A basic, backzip or chest zip wetsuit (higher-end suits will almost always have the zipper across the chest for added back flexibility) with glued and sealed seams, both of these budget offerings are perfectly fine for a season or two of getting your feet wet. And at about $200, they’re a huge bargain.
The Every Day Surfer
If you’ve been surfing for a few years, you know what you like, and are ready to splurge a little bit, there are plenty of options for you to get a little spend-crazy. Or a lot crazy. Once you bump up to the $400-500 range of wetsuit, you’re awash in features. This can include a variety of liners attached to the inside of the neoprene meant to either generate excess body heat or more effectively trap it. Fancy seam-taping that promises to keep water out and heat in, while allowing for supreme stretch. Quick-drying fibers that mean second sessions don’t have to take place in a sopping wet suit. For the most part, most wetsuits in this price range, especially the ones made by reputable companies, will work very well. The Xcel Drylock series is probably the top of the heap. I’ve worn wetsuits from every possible manufacturer in 25 years of surfing, and Xcels have always been the warmest, most performance-oriented, and the longest-lasting of the mainstream brands.
There are other interesting options in this segment however. Patagonia, for example, is now making its suits neoprene-free, from a rubber source derived from sustainably harvested plants. The suits typically aren’t as flexible as competitors and can be a little more fragile, but the materials as you’d expect from Patagonia feel terrific against the skin, and if eco-friendliness is a significant concern, they’re basically the only game in town.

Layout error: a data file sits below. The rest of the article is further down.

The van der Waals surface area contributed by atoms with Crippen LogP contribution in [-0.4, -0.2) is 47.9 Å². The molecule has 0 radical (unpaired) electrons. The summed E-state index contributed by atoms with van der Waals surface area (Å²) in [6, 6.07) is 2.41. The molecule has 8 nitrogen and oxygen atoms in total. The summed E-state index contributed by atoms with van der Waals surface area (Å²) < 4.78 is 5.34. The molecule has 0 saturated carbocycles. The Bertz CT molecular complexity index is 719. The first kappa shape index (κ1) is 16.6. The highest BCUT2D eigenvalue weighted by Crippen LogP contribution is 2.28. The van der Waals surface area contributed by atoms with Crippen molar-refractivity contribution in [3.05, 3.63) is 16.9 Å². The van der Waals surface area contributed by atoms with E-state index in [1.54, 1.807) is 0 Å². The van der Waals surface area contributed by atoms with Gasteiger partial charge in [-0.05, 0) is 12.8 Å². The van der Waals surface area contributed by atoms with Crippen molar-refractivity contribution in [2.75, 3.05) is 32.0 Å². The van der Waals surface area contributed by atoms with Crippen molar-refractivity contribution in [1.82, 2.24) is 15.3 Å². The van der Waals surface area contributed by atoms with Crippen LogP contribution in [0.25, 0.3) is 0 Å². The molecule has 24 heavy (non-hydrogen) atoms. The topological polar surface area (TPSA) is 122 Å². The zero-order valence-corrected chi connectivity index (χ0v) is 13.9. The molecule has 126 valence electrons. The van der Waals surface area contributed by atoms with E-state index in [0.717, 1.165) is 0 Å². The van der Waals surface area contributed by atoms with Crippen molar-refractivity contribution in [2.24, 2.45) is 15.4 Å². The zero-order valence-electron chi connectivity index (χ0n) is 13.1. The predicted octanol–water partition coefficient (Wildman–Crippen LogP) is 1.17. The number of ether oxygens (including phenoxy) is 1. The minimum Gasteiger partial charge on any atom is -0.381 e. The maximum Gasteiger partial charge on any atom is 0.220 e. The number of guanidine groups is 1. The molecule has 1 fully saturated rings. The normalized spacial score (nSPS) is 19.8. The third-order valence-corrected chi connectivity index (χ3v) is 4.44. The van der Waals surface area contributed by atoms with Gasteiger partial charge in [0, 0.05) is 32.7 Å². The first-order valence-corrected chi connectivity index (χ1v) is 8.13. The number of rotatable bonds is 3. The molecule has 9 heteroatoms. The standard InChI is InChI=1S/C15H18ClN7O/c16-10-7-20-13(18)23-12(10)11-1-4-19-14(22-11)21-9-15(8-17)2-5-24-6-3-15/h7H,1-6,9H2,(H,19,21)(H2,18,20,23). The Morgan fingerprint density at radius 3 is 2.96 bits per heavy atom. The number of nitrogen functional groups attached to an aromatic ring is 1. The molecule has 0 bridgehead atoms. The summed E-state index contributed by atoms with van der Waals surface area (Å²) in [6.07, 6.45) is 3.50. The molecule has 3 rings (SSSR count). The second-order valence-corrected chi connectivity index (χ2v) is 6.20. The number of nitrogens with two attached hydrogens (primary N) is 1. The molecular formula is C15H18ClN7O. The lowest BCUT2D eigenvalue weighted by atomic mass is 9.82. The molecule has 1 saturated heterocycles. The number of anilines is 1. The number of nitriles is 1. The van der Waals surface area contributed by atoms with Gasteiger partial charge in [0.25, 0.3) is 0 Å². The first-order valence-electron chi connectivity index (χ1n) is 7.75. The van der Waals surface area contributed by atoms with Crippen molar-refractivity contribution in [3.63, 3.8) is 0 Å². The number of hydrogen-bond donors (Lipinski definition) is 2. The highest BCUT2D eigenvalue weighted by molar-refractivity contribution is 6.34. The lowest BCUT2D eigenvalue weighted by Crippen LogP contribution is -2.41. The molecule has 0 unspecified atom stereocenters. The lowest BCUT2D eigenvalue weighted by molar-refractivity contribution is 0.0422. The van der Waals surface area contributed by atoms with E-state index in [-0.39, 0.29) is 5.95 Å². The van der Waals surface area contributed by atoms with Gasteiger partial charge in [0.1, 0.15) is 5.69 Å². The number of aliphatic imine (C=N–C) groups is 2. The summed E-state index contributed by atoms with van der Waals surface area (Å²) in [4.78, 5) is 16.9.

Suggestion: Men: Xcel Drylock, 4/3 mm, $500ish
Take it from me, a guy who’s spent upwards of … [checks old receipts] … wow, probably $5,000 on wetsuits over the years, the Drylock is the grandaddy of high-end, surfing through the coldpocalypse while still shredding, performance.
Women: O’Neill Psycho One 4/3mm $400
It’s hard to find women’s Xcel Drylocks these days, but the O’Neill Psycho series works just as well. O’Neill is one of the two oldest wetsuit makers in the biz, for a very good reason. This is a top of the line suit for year-round use.
The Every Day Surfer Who Wants the Best
Finally, for the long-time hardcore surfer who’s grown bored of the same old same old from wetsuit makers—it’s time to try out the little guys. After two decades-plus of Xcel, O’Neill, and Rip Curl, I finally took the plunge on a smaller company a year or two ago and have been wearing FERAL wetsuits ever since. I learned pretty quickly that I didn’t actually need all the complicated additions to the modern high-end wetsuit. Good rubber in a good fit at a good price is about all I care about. Lots of these little companies are still surfer owned and operated, often by surfers every bit as hardcore as their customers. Something that’s always been attractive to me.
Suggestion: Men and women: FERAL, 4/3 mm, $395
Made with very high-quality Yamamoto neoprene, the difference between a suit like a FERAL and the above Xcel is night and day. The FERAL is lighter, simpler, fits better, and is far more durable. The superior neoprene quality leaps out at you instantly. Because of the great rubber, the suits don’t need the heat-retaining liners of their more expensive brethren. They aren’t the only brand out there using Yamamoto but their prices are often the best and the quality is great.
Photo: Jeremy Koreski